Cytotoxicity assay measures the ability of a testing compound to cause damage or death to cells in culture.

Cytotoxicity assays are widely used in fundamental research and drug discovery to screen libraries for toxic compounds.

Live/Dead assay is usually used to evaluate cytotoxicity of compounds by determining the number of viable cells remaining after a defined incubation period. It is a convenient and cost-effective method by measuring cell uptake of different fluorescent molecules (e.g., CFSE and 7-AAD) as an indicator of cell viability.
This two-color fluorescence assay allows direct and easy assessment of cell viability in a population over time: it differentially labels live and dead cells with fluorescent dyes (green and red respectively), allowing a rapid quantification of cell viability using flow cytometry or fluorescent microscopy.
Carboxyfluorescein succinimidyl ester (CFSE) is a green fluorescent (λex/ λem = 495/519 nm) and cellpermeable staining dye. It covalently binds to intracellular molecules, thus being retained within cells for extremely long periods. Also, due to this stable linkage, once incorporated within cells, the dye is not transferred to adjacent cells and can be used to monitor cell proliferation, both in vitro and in vivo, due to the progressive halving of CFSE fluorescence within daughter cells following each cell division.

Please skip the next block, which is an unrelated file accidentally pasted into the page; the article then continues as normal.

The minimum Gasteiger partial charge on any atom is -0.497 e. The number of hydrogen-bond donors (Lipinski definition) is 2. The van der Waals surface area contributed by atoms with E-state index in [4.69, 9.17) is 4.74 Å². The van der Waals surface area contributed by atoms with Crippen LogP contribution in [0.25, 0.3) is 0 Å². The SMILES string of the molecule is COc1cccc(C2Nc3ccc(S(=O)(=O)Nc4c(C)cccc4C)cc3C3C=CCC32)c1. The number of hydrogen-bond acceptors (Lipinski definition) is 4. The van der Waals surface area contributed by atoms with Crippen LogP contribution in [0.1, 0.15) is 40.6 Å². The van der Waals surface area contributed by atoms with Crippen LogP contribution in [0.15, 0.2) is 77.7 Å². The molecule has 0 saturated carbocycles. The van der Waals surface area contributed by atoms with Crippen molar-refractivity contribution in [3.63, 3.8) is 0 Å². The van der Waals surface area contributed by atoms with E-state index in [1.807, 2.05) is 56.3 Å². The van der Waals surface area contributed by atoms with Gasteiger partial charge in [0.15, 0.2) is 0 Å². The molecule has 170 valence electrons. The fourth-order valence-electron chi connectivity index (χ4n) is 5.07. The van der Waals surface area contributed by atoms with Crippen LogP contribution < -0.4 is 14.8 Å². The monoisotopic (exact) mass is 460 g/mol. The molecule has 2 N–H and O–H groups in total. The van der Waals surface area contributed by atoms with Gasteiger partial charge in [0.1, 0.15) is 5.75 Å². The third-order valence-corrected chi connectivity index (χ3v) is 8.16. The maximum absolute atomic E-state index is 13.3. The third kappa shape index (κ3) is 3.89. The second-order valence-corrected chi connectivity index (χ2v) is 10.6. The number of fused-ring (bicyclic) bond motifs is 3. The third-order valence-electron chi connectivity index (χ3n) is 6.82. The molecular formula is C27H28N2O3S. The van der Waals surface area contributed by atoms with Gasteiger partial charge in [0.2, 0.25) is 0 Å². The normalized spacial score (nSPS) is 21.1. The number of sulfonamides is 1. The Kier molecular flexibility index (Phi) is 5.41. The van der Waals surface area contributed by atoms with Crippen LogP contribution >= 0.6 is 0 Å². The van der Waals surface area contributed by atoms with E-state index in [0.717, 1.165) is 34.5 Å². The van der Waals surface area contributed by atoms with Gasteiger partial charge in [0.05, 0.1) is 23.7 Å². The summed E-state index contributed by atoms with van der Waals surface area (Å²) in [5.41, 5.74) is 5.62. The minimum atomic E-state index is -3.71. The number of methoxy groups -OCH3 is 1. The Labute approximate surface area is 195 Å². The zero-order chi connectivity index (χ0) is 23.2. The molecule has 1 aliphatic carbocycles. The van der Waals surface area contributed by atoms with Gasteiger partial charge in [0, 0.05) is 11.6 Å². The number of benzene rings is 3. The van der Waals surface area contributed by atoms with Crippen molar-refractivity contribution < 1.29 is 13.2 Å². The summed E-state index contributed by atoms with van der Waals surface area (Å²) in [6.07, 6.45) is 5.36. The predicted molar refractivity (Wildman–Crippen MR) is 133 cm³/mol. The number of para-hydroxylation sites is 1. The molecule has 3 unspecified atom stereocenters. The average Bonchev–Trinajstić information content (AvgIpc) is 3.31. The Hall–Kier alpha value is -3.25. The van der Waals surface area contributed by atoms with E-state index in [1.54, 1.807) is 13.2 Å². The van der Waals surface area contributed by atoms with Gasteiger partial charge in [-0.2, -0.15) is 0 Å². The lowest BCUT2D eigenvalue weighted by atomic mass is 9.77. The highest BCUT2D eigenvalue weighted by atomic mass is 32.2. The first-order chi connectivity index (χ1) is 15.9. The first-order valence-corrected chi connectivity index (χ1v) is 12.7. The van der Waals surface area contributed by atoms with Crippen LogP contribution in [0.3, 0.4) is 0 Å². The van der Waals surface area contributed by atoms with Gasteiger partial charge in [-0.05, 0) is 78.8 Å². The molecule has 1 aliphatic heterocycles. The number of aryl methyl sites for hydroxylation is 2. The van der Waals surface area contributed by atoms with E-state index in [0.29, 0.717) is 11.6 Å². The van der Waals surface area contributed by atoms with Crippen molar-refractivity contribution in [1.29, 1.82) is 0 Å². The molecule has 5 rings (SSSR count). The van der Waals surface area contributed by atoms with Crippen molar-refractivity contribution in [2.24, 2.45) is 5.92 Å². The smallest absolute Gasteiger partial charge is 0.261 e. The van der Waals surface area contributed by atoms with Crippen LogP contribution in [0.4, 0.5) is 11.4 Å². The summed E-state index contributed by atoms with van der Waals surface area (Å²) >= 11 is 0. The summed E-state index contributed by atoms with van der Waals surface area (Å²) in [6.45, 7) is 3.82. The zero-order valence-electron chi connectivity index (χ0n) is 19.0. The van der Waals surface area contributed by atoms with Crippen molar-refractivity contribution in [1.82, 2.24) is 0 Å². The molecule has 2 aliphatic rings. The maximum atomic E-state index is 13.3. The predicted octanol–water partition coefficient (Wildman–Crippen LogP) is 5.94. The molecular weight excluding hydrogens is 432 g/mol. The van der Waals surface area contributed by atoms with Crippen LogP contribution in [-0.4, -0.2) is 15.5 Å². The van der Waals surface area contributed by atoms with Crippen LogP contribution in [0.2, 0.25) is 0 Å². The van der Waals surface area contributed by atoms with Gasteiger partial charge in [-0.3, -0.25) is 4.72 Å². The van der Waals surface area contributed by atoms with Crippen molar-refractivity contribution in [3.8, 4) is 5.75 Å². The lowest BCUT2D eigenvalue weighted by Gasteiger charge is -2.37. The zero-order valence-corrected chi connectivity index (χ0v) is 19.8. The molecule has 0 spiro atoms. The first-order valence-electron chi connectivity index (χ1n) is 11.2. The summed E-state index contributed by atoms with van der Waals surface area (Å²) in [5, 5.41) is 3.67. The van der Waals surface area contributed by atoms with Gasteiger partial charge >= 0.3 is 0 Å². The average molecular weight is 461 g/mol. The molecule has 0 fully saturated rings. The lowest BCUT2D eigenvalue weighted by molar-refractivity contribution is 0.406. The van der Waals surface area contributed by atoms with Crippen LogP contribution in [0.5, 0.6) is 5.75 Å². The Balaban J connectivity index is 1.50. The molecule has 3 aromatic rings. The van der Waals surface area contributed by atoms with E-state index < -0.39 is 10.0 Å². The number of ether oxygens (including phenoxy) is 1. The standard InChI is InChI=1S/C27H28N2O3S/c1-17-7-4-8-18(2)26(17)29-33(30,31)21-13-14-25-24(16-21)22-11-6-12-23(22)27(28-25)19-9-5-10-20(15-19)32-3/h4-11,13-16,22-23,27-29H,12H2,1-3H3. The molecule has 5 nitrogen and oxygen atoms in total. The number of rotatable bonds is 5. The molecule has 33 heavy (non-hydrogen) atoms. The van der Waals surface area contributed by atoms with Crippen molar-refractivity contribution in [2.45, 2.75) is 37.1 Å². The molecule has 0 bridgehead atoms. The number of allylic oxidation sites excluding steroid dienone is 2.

7-Aminoactinomycin D (7-AAD) is a red fluorescent (λex/ λem – DNA = 546/647 nm) intercalating agent that can be used to stain cell nucleic acids. It binds double-stranded DNA, with a high affinity for GCrich regions. 7-AAD is not membrane-permeable, making it useful to differentiate necrotic, apoptotic and healthy cells based on membrane integrity.

The following protocol outlines the steps for a Live/Dead assay to be performed on cellularized inserts cultured in the MIVO® platform.

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